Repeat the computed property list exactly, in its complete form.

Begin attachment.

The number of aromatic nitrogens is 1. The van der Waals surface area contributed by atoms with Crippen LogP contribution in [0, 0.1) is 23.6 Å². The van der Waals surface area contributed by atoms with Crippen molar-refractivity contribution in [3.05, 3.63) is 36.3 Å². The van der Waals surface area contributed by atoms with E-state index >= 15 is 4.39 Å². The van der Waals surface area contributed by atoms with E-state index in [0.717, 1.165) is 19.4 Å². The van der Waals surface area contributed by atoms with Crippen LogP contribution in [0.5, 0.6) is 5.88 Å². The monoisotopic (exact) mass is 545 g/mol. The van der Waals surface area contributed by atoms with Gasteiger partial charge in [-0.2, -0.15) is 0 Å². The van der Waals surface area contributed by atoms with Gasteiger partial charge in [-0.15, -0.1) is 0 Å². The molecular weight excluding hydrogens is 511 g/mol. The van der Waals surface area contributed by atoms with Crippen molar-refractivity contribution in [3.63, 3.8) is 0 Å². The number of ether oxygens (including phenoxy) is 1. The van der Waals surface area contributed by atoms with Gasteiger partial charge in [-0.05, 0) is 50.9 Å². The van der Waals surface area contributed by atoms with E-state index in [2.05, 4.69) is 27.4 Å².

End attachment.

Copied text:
The number of aromatic nitrogens is 1. The van der Waals surface area contributed by atoms with Crippen LogP contribution in [0, 0.1) is 23.6 Å². The van der Waals surface area contributed by atoms with Crippen molar-refractivity contribution in [3.05, 3.63) is 36.3 Å². The van der Waals surface area contributed by atoms with E-state index >= 15 is 4.39 Å². The van der Waals surface area contributed by atoms with E-state index in [0.717, 1.165) is 19.4 Å². The van der Waals surface area contributed by atoms with Crippen LogP contribution in [0.5, 0.6) is 5.88 Å². The monoisotopic (exact) mass is 545 g/mol. The van der Waals surface area contributed by atoms with Gasteiger partial charge in [-0.2, -0.15) is 0 Å². The van der Waals surface area contributed by atoms with Gasteiger partial charge in [-0.15, -0.1) is 0 Å². The molecular weight excluding hydrogens is 511 g/mol. The van der Waals surface area contributed by atoms with Crippen molar-refractivity contribution in [3.63, 3.8) is 0 Å². The number of ether oxygens (including phenoxy) is 1. The van der Waals surface area contributed by atoms with Gasteiger partial charge in [-0.05, 0) is 50.9 Å². The van der Waals surface area contributed by atoms with E-state index in [2.05, 4.69) is 27.4 Å².